Dorje Shugden in Sikkim


  • GS: Waddell, Laurence A. (1894). Lamaism in Sikhim in the Gazetteer of Sikhim. Calcutta: Bengal Secretariat Press.

A survey of Dorje Shugden rituals has found Dorje Shugden propitiation in many diverse Himalayan regions such as Bhutan, rural Nepal, and of course U-Tsang. Hitherto unknown to this author was if Dorje Shugden was known or propitiated in Sikkim, a unique Tibetan Buddhist kingdom now part of India. However, some important details regarding this matter can be found in Laurence Waddell's (1854-1938) book Lamaism in Sikkim. Waddell was one of the earliest British experts on Tibet and travelled extensively in Sikkim in the 1890's. Lamaism in Sikkim was first published in the Gazetteer of Sikhim in 1894.

Tibetan Buddhism is relatively new to Sikkim with primary credit given to Lhatsun Chenpo, a Nyingma lama (GS, 248). Waddell lists three types of Nyingma schools in Sikkim with the Lhatsunpa as the main one with its head monastery being Pemayangtse (Pemiongchi) (GS, 250). Pemayangtse was founded in 1705 by one of the reincarnations of Lhatsun Chenpo called Jigme Pawo (P672). Waddell also states that Pemayangtse's parent monastery was the Nyingma monastery Mindroling in Tibet (GS, 252), and Pemayangtse was regarded as the standard on which the other monasteries tried to live up to (GS, 294). It was one of only two monasteries in Sikkim that had the complete Kagyur and Tengyur (GS, 291), and was one of the few institutions in which strict celibacy was observed in Sikkim(GS, 302). Also, the lamas of Pemayangtse have the sole rights to consecrate the Chogyal (king) of Sikkim, making it the most important monastery in Sikkim.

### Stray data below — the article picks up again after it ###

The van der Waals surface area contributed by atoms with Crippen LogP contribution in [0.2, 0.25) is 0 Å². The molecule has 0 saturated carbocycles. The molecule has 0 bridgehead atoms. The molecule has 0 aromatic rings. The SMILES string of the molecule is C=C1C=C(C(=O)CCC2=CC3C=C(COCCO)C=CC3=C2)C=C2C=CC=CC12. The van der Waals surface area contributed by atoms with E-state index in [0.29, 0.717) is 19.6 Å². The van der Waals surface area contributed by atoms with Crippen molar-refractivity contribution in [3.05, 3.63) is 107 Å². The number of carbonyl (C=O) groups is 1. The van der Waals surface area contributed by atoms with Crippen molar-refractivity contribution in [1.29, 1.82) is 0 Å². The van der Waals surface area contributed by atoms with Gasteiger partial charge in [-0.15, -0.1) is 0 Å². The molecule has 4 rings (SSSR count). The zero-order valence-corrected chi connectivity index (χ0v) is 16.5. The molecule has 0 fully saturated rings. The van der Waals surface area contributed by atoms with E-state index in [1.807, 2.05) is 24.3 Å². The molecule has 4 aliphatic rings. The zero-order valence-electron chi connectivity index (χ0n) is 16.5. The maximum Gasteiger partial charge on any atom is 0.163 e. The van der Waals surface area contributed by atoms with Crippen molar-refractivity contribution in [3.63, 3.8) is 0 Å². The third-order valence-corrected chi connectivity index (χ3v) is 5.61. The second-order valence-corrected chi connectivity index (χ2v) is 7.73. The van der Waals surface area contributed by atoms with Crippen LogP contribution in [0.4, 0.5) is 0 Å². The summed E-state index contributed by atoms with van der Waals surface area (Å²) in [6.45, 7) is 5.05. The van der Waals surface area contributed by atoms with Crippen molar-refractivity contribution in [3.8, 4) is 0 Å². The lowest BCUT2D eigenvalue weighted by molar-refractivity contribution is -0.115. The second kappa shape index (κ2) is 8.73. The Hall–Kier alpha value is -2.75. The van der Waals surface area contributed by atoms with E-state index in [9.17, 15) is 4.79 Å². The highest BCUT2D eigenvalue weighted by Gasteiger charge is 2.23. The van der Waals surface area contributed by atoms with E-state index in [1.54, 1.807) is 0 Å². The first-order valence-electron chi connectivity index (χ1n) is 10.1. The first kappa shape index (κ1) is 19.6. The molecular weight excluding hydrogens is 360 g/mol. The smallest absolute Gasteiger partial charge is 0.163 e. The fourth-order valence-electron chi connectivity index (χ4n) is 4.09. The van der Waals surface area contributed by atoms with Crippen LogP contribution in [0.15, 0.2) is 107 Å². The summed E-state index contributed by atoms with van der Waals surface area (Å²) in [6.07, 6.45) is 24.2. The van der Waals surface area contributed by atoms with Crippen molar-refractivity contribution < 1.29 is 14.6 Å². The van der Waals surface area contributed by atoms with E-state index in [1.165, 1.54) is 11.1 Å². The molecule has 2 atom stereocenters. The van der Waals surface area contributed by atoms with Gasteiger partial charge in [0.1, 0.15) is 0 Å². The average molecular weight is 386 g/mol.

In an examination of Sikkim temples, Waddell states that one of the vestibule guardians of Pemayangtse was Gyalpo Shugden. Waddell adds that he was formerly the learned lama Panchen Sonam Dragpa, falsely charged with licentious living and was deposed, and took the form of Gyalpo Shugden afterwards (GS, 261).

Although this reference is brief and leaves one begging for more details, it is quite significant for several reasons:

  • Given that Pemayangtse was essentially under Mindroling Monastery in Tibet shows there was no Nyingma campaign against Shugden.
  • This was published in 1894 and shows in this earlier era that Dorje Shugden was regarded as in the continuum of Panchen Sonam Dragpa. This is significant because Dreyfus in The Shuk-den Affair has tried decoupling this lama from Dorje Shugden historically, claiming that it was Pabongkha Rinpoche who later made this association. However, Pabongkha Rinpoche would only have been a teenager at the time of this publication; thus, this is yet another source that challenges Dreyfus’ claim.